The Attorney General’s Office has made advances this year in addressing the crisis of missing and murdered Indigenous people (MMIP), but it needs dedicated funding from the Legislature to keep it up, Mark Probasco, deputy director of the office’s Special Prosecutions Division, told the Indian Affairs Committee on Thursday.
The legislative committee didn’t argue, passing a motion to recommend inclusion of $3 million in the state budget for the office to continue its work on a nationwide issue that’s gained increased attention in New Mexico in recent years.
There are at least 192 Indigenous people missing throughout New Mexico and the Navajo Nation, according to a list the FBI last updated in October. State officials and lawmakers say that’s likely an undercount.
Senate Bill 12, signed by Gov. Michelle Lujan Grisham in February, created a specialist position in the AG’s Office and allocated $1 million to a grant program aimed at establishing a network to support efforts by tribal nations to identify and find Indigenous people who are missing.
An additional $1 million for at least one full-time specialist didn’t make it into the final version of the bill. As a result, the AG’s Office has been drawing resources from other areas, Probasco told the committee.
“It’s one thing for the state to say that it is committed towards this important work,” Probasco said. “We do the best with the resources that we do have, but the reality is that in order for us to maximize the law that has been passed and to make sure that we give these families the best chance at moving forward, it has to be better funded.”
Since February, the office has assisted in prosecutions, helped compile the FBI list, built partnerships with other law enforcement agencies, and collaborated with the New Mexico Press Association to offer training on how to humanely cover MMIP cases, Probasco said.
Probasco pointed to the murder of Cecelia B. Finona (Diné). After being reported missing in 2019, the 59-year-old Farmington resident was found dead in 2021.
Jerry Jay was prosecuted with help from the AG’s Office and pled guilty in September to first-degree kidnapping and second-degree murder. He killed Finona in Farmington and traveled through the Navajo Nation and multiple states before dumping her body in Nevada, Probasco said, adding that the case highlights the jurisdictional barriers that often complicate MMIP cases.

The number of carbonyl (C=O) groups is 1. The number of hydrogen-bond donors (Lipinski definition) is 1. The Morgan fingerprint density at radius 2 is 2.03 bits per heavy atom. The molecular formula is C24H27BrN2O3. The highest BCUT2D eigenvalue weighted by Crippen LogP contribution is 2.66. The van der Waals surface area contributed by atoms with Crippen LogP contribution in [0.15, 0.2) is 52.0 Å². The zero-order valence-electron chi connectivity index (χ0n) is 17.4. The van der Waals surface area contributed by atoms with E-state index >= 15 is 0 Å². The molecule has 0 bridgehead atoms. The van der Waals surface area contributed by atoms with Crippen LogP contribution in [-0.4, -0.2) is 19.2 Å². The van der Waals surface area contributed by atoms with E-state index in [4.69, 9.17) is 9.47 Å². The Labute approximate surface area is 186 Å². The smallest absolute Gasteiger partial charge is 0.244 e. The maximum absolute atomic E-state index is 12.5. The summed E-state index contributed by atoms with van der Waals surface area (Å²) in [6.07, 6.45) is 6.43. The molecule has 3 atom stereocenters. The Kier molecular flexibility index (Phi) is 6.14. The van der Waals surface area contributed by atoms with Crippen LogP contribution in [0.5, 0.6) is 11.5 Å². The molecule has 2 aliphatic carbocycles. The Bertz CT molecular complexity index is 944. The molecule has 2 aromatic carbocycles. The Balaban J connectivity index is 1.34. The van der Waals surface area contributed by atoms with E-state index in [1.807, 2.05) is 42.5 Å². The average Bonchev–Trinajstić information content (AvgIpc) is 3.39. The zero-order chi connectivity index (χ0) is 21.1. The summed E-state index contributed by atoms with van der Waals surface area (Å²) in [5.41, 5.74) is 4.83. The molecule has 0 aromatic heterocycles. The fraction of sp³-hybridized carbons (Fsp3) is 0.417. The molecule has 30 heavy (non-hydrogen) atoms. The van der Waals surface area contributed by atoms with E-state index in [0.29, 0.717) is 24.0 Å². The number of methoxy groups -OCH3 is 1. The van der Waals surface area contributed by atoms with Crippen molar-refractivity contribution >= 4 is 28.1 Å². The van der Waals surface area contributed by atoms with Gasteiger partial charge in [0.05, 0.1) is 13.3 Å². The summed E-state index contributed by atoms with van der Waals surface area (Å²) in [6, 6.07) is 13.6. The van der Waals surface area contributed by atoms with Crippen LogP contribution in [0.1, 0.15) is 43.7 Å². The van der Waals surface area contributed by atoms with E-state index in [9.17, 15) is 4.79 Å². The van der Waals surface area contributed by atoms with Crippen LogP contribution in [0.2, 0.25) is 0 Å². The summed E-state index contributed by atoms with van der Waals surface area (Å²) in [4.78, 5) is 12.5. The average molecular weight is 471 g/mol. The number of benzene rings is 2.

“When we look towards the question of why did we need this legislation, I can point most directly towards the fact that her family was able to get her body back, was able to bury her, knew what happened to her, and was able to see her killer brought to justice,” he said.
Rep. Martin Zamora, R-Clovis, asked why the AG’s Office needs a budget specifically for Indigenous victims.
“Say you had a budget for murdered Hispanos and then a budget for Indigenous people and then a budget for Black people and then a budget for white people,” Zamora said. “We don’t know how many incidents we’re going to have in each different race.”
Probasco responded that “Indian” is a political classification rather than racial.
“One thing that was very critical in our work in this field is to recognize the inherent sovereignty nature, of the fact that tribes are sovereign entities,” he said. “It is no different from, for example, in terms of the Attorney General’s Office’s involvement, the inherently complex issues that arise when fugitives run to Mexico.”
Probasco told the committee that $1.5 million is the minimum level of funding the AG’s office needs to keep up the work mandated by SB 12.
“There has to be sufficient prosecutors, investigators, and culturally sensitive specialists as required by this statute so that this work can continue going forward and that it does not stop here,” Probasco said.
Sen. Shannon Pinto, D-Tohatchi, who’s the co-chair of the committee, proposed $3 million, with the stipulation that any unspent money revert to the general fund. The committee, after some brief discussion, passed the motion unanimously.